DO-IT-YOURSELF (DIY) URBANISM
Special issue of _The Journal of Urbanism_
Guest Editor, Donovan Finn, PhD, Stony Brook University
Deadline: 1 November, 2012
A new attitude toward public space is emerging in cities across the globe. Though certainly not a new phenomenon, citizens are increasingly using urban space to advance political and social justice goals through protest, occupation, unsanctioned modification, and other means. Of particular relevance to planners, urban designers and local policymakers are the actions called, variously, do-it-yourself (DIY), tactical or guerilla urbanism. DIY activities engage the increasingly blurry distinctions between design and activism through which individual actors have become increasingly empowered to create and implement low cost interventions in public space aimed at solving fine-grained urban dilemmas. Though often illegal or at best unsanctioned, DIY interventions are increasingly lauded within certain activist segments of the planning, design and social justice communities as pragmatic and fiscally prudent approaches to addressing unmet needs of urban residents in the face of municipal fiscal crises, increasing privatization of public space and other recent trends.
DIY efforts offer a unique opportunity to celebrate citizen-based action and make urban spaces more vibrant, sustainable and user-friendly. But such unsanctioned interventions also raise important questions and issues for planners, designers and local governments as they seek to provide safe, equitable access to urban infrastructure, amenities and resources. Additionally, quasi-DIY tactics are sometimes co-opted by local governments, thus complicating their allure as forms of grassroots expression or dissent.
This special issue of _The Journal of Urbanism_ on the topic “DIY Urbanism” seeks to better understand this phenomenon as it is playing out in cities across the globe, and to analyze these actions in ways that are useful for practitioners tasked with shaping and managing urban public space. Although the concept of DIY urbanism has been reported broadly in the popular press and the internet blogosphere, there is thus far a dearth of scholarly research on the topic. Thus, we encourage rigorous, well-researched scholarship that heightens the level of analysis of this important topic, critically examines the DIY phenomenon and investigates how a better understanding of it can advance place making and urban policymaking locally and globally.
Possible paper topics include:
• Historical, political and theoretical analyses of the DIY phenomenon;
• DIY urbanism as a participatory planning tactic;
• Potential harms and benefits of DIY approaches;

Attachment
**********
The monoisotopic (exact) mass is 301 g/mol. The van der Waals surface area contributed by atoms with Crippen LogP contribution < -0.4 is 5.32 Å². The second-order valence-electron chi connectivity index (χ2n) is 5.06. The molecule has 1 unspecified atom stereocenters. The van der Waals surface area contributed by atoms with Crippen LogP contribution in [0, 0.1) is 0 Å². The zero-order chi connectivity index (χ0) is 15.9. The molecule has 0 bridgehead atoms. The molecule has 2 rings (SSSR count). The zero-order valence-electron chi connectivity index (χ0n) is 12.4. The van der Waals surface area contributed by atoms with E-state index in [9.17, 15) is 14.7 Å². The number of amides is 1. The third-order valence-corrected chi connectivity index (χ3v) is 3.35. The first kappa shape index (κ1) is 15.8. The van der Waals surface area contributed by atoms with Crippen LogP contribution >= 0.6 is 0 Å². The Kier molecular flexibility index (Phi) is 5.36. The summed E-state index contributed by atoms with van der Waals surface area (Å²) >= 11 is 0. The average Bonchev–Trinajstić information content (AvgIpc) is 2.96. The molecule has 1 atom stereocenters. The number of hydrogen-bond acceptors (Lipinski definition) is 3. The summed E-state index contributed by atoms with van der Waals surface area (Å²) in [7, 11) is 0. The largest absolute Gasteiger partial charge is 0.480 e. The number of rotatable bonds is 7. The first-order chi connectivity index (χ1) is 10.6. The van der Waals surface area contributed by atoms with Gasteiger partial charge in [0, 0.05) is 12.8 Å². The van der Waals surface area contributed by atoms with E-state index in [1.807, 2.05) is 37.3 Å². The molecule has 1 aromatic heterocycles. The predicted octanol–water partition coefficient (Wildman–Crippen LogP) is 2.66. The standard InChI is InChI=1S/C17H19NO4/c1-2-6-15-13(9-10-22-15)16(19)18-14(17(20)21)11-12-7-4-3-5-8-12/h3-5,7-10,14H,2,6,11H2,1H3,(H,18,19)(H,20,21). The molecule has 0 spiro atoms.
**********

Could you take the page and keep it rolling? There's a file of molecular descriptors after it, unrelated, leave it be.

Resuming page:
• DIY urbanism as an environmental justice strategy;
• DIY urbanism as a driver of economic development;
• Implications of DIY tactics for creating sustainable local food systems;
• Conflicts between DIY approaches and anti-gentrification and anti-displacement efforts;
• Utility of DIY urbanism as a trigger for local sustainability initiatives;
• Implications of DIY approaches for the architecture, urban design and planning professions;
• Case studies or examples of DIY projects or tactics;
• Implications of a burgeoning DIY mentality for planning, design and public policy education;
• Public health, public safety and mental health implications of various DIY interventions;
• Participation in DIY activities and associated impacts on social capital, neighborhood cohesion, crime reduction and associated phenomena (as well as, conversely, social conflict, division, disputes, etc.);
• Explication of the forces driving DIY efforts, including sociological analysis of the DIY practitioner community.
We welcome papers from multiple geographies, perspectives and scales, with various methodological approaches. We encourage papers that investigate DIY urbanism from different angles including theory, application, practice
implications, and education.
Submit your 5,000 – 6,000 word paper to the Journal of Urbanism at http://mc.manuscriptcentral.com:80/rjou
by November 1, 2012.
On page 5 of the submission process, on the “Details and comments” page, check “yes” under “Is the manuscript a candidate for a special issue?” In the box, enter “DIY Urbanism” as the special issue title.
For further information please contact Donovan Finn firstname.lastname@example.org or Emily Talen email@example.com
Professor, School of Geographical Sciences and Urban Planning
Arizona State University